As we move into the great 2020s, we continue to love and lose, we continue to woo. A lot however has changed with technology, with the world moving digital. Be it love or dating (modern equivalent to courtship), it has moved online. Instead of kingdoms and battles, young people often lose money to online frauds preying on love or loneliness of the generation now. First there were matrimonial sites, then came the dating apps which are now often referred to as ‘hook-up apps’. Technology is adding a new edge to these apps every day. So has love seized to exist, maybe it has in the way we once imagined it to be…?

I have once used these apps myself and was fortunate enough to meet somebody wonderful. But a lot has changed since then I am told. Stories of online dating that I hear about from my younger colleagues piqued my curiosity. 

I am talking to my 20-year-old colleague Riti Chakraborty on her experiences and views on love and dating.

  1. Why online? Don’t you meet young people offline?

It is not about being online. I like meeting new people in whichever way possible. Online dating sites streamline the whole process of meeting since I don’t go out often and socialise with other people, I don’t have the time.

  • Which are the popular dating apps now?

There are a lot of them. Tinder, Hinge, Bumble, Happn, OK cupid and the list goes on. My personal favourite is Hinge. Since it involves an extensive process of putting down prompts to simplify meeting new people, there is a lot of information available and it becomes easier to figure out various conversation starters.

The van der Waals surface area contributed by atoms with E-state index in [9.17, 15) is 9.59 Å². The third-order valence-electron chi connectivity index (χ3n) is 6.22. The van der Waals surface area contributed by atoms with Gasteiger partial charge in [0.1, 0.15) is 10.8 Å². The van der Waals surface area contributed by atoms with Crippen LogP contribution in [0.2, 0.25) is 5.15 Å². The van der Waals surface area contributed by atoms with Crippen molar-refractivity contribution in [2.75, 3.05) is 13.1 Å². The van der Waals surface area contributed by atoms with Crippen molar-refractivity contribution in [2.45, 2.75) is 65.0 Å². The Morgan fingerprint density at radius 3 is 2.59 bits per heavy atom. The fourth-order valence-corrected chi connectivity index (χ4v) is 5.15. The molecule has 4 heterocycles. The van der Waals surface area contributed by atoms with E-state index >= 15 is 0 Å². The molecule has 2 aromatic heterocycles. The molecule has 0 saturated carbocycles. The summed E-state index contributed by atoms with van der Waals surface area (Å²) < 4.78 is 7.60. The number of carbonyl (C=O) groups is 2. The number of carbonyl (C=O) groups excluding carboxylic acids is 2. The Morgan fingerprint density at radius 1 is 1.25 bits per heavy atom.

• Tell me about your experiences

I have had mixed experiences. I had not started online dating till a year back. In the beginning I had a hard time letting myself go and meet random, new people. However, some of the guys I had talked to, have remained friends till date. It got easier with time and I personally feel it has added to my self-confidence. Meeting new people, getting to know them has had an effect on me as a person and I feel I can talk easily to new people now.

  • I have heard about phrases like cat fishing and ghosting frequent associated with online dating. What do they really mean? Have you ever had such experience?